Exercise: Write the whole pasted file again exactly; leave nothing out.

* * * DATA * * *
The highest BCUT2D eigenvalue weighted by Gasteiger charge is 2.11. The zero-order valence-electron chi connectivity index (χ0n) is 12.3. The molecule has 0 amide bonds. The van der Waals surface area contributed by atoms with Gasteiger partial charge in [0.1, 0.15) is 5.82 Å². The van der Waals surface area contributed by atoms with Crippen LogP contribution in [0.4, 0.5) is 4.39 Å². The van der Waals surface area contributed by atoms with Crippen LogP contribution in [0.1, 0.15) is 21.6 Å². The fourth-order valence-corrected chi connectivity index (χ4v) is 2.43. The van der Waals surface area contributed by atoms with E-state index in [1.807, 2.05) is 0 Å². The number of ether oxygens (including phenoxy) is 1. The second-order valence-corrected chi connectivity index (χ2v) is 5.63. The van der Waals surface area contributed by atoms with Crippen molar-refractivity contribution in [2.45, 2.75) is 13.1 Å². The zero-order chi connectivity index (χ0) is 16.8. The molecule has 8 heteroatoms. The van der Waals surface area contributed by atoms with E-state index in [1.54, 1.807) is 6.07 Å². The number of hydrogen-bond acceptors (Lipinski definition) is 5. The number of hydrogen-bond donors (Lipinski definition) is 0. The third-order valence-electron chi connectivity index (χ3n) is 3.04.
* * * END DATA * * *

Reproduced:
The highest BCUT2D eigenvalue weighted by Gasteiger charge is 2.11. The zero-order valence-electron chi connectivity index (χ0n) is 12.3. The molecule has 0 amide bonds. The van der Waals surface area contributed by atoms with Gasteiger partial charge in [0.1, 0.15) is 5.82 Å². The van der Waals surface area contributed by atoms with Crippen LogP contribution in [0.4, 0.5) is 4.39 Å². The van der Waals surface area contributed by atoms with Crippen LogP contribution in [0.1, 0.15) is 21.6 Å². The fourth-order valence-corrected chi connectivity index (χ4v) is 2.43. The van der Waals surface area contributed by atoms with E-state index in [1.807, 2.05) is 0 Å². The number of ether oxygens (including phenoxy) is 1. The second-order valence-corrected chi connectivity index (χ2v) is 5.63. The van der Waals surface area contributed by atoms with Crippen molar-refractivity contribution in [2.45, 2.75) is 13.1 Å². The zero-order chi connectivity index (χ0) is 16.8. The molecule has 8 heteroatoms. The van der Waals surface area contributed by atoms with E-state index in [1.54, 1.807) is 6.07 Å². The number of hydrogen-bond acceptors (Lipinski definition) is 5. The number of hydrogen-bond donors (Lipinski definition) is 0. The third-order valence-electron chi connectivity index (χ3n) is 3.04.